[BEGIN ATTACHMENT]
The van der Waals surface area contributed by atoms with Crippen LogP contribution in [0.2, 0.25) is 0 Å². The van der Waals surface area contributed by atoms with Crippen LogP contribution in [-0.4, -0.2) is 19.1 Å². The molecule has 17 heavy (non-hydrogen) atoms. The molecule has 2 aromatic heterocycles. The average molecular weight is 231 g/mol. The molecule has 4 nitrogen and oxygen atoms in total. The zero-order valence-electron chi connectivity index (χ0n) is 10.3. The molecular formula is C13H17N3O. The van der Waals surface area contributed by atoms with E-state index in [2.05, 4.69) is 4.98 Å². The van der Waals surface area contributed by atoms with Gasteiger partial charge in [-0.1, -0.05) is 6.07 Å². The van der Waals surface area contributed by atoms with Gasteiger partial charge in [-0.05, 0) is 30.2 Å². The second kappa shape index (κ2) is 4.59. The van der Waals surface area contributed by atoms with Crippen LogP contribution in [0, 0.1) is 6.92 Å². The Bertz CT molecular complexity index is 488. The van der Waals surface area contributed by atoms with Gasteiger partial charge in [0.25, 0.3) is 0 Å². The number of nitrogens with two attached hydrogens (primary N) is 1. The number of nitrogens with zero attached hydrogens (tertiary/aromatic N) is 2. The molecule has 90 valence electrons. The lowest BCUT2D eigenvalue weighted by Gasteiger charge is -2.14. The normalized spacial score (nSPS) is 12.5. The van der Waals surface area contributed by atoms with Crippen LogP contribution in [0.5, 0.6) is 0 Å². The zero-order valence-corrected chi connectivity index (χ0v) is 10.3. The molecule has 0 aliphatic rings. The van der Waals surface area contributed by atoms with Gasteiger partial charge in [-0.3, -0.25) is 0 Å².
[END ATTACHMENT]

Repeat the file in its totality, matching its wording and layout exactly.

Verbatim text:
The van der Waals surface area contributed by atoms with Crippen LogP contribution in [0.2, 0.25) is 0 Å². The van der Waals surface area contributed by atoms with Crippen LogP contribution in [-0.4, -0.2) is 19.1 Å². The molecule has 17 heavy (non-hydrogen) atoms. The molecule has 2 aromatic heterocycles. The average molecular weight is 231 g/mol. The molecule has 4 nitrogen and oxygen atoms in total. The zero-order valence-electron chi connectivity index (χ0n) is 10.3. The molecular formula is C13H17N3O. The van der Waals surface area contributed by atoms with E-state index in [2.05, 4.69) is 4.98 Å². The van der Waals surface area contributed by atoms with Gasteiger partial charge in [-0.1, -0.05) is 6.07 Å². The van der Waals surface area contributed by atoms with Gasteiger partial charge in [-0.05, 0) is 30.2 Å². The second kappa shape index (κ2) is 4.59. The van der Waals surface area contributed by atoms with Crippen LogP contribution in [0, 0.1) is 6.92 Å². The Bertz CT molecular complexity index is 488. The van der Waals surface area contributed by atoms with Gasteiger partial charge in [0.25, 0.3) is 0 Å². The number of nitrogens with two attached hydrogens (primary N) is 1. The number of nitrogens with zero attached hydrogens (tertiary/aromatic N) is 2. The molecule has 90 valence electrons. The lowest BCUT2D eigenvalue weighted by Gasteiger charge is -2.14. The normalized spacial score (nSPS) is 12.5. The van der Waals surface area contributed by atoms with Crippen LogP contribution in [0.5, 0.6) is 0 Å². The zero-order valence-corrected chi connectivity index (χ0v) is 10.3. The molecule has 0 aliphatic rings. The van der Waals surface area contributed by atoms with Gasteiger partial charge in [-0.3, -0.25) is 0 Å².